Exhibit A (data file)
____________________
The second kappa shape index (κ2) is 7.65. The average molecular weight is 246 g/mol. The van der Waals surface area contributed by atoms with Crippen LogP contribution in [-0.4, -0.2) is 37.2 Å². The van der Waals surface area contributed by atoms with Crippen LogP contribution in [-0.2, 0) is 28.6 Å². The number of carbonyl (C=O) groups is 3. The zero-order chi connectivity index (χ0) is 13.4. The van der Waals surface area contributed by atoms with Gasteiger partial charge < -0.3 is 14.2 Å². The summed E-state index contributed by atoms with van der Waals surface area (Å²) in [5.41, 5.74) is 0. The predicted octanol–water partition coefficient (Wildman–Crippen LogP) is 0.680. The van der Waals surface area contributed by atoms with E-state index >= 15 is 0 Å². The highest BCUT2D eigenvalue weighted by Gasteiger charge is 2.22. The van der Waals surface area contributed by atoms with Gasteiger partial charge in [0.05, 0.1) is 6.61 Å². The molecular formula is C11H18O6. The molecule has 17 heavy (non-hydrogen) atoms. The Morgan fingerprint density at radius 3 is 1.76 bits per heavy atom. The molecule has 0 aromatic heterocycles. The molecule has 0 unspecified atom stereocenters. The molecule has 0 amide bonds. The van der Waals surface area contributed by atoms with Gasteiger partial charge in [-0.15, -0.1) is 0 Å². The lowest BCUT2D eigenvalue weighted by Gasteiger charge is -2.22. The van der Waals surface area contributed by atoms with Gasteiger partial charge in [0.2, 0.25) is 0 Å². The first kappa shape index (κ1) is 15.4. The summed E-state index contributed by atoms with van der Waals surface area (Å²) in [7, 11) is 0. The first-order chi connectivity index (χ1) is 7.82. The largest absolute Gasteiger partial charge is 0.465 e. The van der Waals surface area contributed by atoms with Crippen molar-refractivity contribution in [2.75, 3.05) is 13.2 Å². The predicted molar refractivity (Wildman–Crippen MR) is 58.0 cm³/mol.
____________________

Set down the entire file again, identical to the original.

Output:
The second kappa shape index (κ2) is 7.65. The average molecular weight is 246 g/mol. The van der Waals surface area contributed by atoms with Crippen LogP contribution in [-0.4, -0.2) is 37.2 Å². The van der Waals surface area contributed by atoms with Crippen LogP contribution in [-0.2, 0) is 28.6 Å². The number of carbonyl (C=O) groups is 3. The zero-order chi connectivity index (χ0) is 13.4. The van der Waals surface area contributed by atoms with Gasteiger partial charge < -0.3 is 14.2 Å². The summed E-state index contributed by atoms with van der Waals surface area (Å²) in [5.41, 5.74) is 0. The predicted octanol–water partition coefficient (Wildman–Crippen LogP) is 0.680. The van der Waals surface area contributed by atoms with E-state index >= 15 is 0 Å². The highest BCUT2D eigenvalue weighted by Gasteiger charge is 2.22. The van der Waals surface area contributed by atoms with Gasteiger partial charge in [0.05, 0.1) is 6.61 Å². The molecular formula is C11H18O6. The molecule has 17 heavy (non-hydrogen) atoms. The Morgan fingerprint density at radius 3 is 1.76 bits per heavy atom. The molecule has 0 aromatic heterocycles. The molecule has 0 unspecified atom stereocenters. The molecule has 0 amide bonds. The van der Waals surface area contributed by atoms with Gasteiger partial charge in [-0.15, -0.1) is 0 Å². The lowest BCUT2D eigenvalue weighted by Gasteiger charge is -2.22. The van der Waals surface area contributed by atoms with Gasteiger partial charge in [0.2, 0.25) is 0 Å². The first kappa shape index (κ1) is 15.4. The summed E-state index contributed by atoms with van der Waals surface area (Å²) in [7, 11) is 0. The first-order chi connectivity index (χ1) is 7.82. The largest absolute Gasteiger partial charge is 0.465 e. The van der Waals surface area contributed by atoms with Crippen molar-refractivity contribution in [2.75, 3.05) is 13.2 Å². The predicted molar refractivity (Wildman–Crippen MR) is 58.0 cm³/mol.